Cover Story

Hurry up and wait

"Hurry up and wait" Continued...

Issue: "The waiting game," March 22, 2008

Journalists wrote and spoke the most about Mike Huckabee's beliefs: A Lexis-Nexis search shows "Huckabee" and "religious right" appearing 893 times during the three months before the Texas and Ohio primaries. Religious liberal Obama, though, typically avoided such characterization: His name and "religious left" appeared together only 28 times during that period.

Huckabee received press criticism for an Iowa ad that called him a "Christian leader," but few fussed about a South Carolina brochure that praised Obama as a "committed Christian" who is "called to Christ."

Obama has benefited from messianic hopes and has indulged them by (among other things) saying that he and his supporters can become "a hymn that will heal this nation, repair this world, and make this time different than all the rest." But he should not be ridiculed as lightweight because some of his fans swoon in the aisles as if they were slain in the spirit: He is delivering the "social gospel" that became prominent a century ago more skillfully than anyone else has done in recent decades.

Obama's profession of faith invigorates many and scares few because it is horizontal rather than vertical, with an emphasis on finding community rather than communing with God. Community organizers Obama worked with two decades ago saw "a part of me that remained removed, detached, that I was an observer in their midst. And in time, I came to realize that something was missing as well-that without a vessel for my beliefs, without a commitment to a particular community of faith, at some level I would always remain apart, and alone."

Obama says his joining a church "came about as a choice, and not an epiphany." Choices do not bother secular Americans; epiphanies do. Joining a church to fight loneliness makes it as unobjectionable as joining a social club, but his affiliation serves as an antidote to evidence-less charges that Obama is secretly a Muslim. He says, "I've been to the same church, the same Christian church, for almost 20 years"-and he's listened to the same far-left pastor.

Obama's Christian affiliation also gives him the opportunity to dip into language that has resonated with many Americans in prior religious-left campaigns such as those of William Jennings Bryan in 1896, 1900, and 1908. Bryan, of course, lost all three times, because of a third American tendency.


De Tocqueville wrote about the American tendency to use "crisp, clear and unadorned language" in business dealings, only to turn to "bombast" and "relentless pomposity" when indulging in supposedly poetic public speaking. But de Tocqueville thought that realism would eventually win out-and so it has been in most presidential elections of the past 30 years, even when the campaigns initially were full of air.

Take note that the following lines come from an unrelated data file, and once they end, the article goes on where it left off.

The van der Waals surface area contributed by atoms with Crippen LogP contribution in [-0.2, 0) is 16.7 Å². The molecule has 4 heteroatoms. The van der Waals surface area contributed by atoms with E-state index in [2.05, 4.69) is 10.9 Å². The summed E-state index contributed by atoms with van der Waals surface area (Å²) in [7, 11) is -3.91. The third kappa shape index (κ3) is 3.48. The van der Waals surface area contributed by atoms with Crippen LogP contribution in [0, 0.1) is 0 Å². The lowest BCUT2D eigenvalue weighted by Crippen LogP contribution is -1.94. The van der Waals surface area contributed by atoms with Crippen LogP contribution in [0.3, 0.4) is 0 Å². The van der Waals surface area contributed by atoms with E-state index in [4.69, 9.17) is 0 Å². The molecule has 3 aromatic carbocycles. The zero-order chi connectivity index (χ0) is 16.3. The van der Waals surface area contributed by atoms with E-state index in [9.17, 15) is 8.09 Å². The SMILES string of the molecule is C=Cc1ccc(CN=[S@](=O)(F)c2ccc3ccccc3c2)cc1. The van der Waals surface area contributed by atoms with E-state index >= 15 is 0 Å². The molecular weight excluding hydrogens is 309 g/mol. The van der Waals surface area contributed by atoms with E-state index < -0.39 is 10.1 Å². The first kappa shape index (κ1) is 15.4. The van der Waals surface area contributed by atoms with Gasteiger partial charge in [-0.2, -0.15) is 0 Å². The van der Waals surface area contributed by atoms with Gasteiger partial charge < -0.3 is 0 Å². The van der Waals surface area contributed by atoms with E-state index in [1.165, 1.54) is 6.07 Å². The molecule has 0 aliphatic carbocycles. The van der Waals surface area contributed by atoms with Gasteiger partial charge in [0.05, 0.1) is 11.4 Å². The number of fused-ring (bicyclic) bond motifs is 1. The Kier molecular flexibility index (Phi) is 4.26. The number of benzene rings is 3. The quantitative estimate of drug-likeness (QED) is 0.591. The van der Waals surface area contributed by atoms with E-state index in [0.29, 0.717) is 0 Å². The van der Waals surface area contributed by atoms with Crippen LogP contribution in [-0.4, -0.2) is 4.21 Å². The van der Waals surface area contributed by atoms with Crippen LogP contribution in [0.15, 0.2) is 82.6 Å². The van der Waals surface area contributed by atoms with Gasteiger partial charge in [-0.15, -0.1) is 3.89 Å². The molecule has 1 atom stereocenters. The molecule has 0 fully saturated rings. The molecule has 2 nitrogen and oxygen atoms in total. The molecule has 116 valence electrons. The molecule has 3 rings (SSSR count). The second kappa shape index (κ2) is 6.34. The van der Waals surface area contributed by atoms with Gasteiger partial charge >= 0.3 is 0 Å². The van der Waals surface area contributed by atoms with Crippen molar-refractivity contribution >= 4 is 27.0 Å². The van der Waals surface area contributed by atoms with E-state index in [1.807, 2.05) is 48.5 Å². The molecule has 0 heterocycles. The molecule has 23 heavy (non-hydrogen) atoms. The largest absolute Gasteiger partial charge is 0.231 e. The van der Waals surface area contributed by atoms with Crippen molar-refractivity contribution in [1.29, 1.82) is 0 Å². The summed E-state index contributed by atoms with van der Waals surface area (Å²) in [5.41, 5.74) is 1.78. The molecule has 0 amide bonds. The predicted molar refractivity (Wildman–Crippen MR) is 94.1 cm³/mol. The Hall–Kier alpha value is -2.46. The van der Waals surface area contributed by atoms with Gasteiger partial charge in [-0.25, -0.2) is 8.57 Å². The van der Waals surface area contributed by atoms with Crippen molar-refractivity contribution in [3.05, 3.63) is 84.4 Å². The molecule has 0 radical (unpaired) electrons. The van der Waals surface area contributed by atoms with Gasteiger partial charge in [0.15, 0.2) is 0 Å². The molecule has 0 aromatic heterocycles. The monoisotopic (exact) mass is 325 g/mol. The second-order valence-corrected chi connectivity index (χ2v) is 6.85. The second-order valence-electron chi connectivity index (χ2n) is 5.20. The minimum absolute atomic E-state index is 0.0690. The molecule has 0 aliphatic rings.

Obama's brilliant oratory so far has allowed him to escape specifics, but Clinton's insinuations that Obama is unprepared and unrealistic allowed her to capture big majorities among Texas and Ohio voters who made up their minds just before voting. Clinton can only go so far in that approach because she shares many ideological positions with Obama, but McCain could have great success if he goes beyond abstract citing of liberal voting records and emphasizes specifics.

The coming Iraq debate will be one example. It's one thing to argue about who opposed the war in 2003, but the real question is what to do in 2008. An article by Angelina Jolie in the Washington Post late last month, with the surprising headline "A Reason to Stay in Iraq," was worth a thousand bombastic speeches.

Jolie argued that the United States should not squander what the troop surge has achieved, an opportunity to make "humanitarian progress" that will be lost if American forces pull out precipitously. Although readers voted Angelina Jolie No. 3 on their list of desired presidential candidates (behind Oprah and Jon Stewart, ahead of Bono), she apparently is not on McCain's list of possible running mates-but he should run with what she wrote.

If the race is McCain vs. Obama, the older senator will need to pop the younger's halo of humaneness. One way is to listen to Jill Stanek, the whistle-blowing nurse who saw close-up at an Illinois Senate committee hearing Obama's opposition to protecting even babies born alive after failed abortions: "Obama's clinical discourse, his lack of mercy, shocked me." The Chicago Sun-Times ran a cartoon of Obama holding a sign reading, "LIVE BIRTH ABORTION," God reaching down from heaven to a baby in front of the state senator, and Obama yelling at God, "You keep out of this!"


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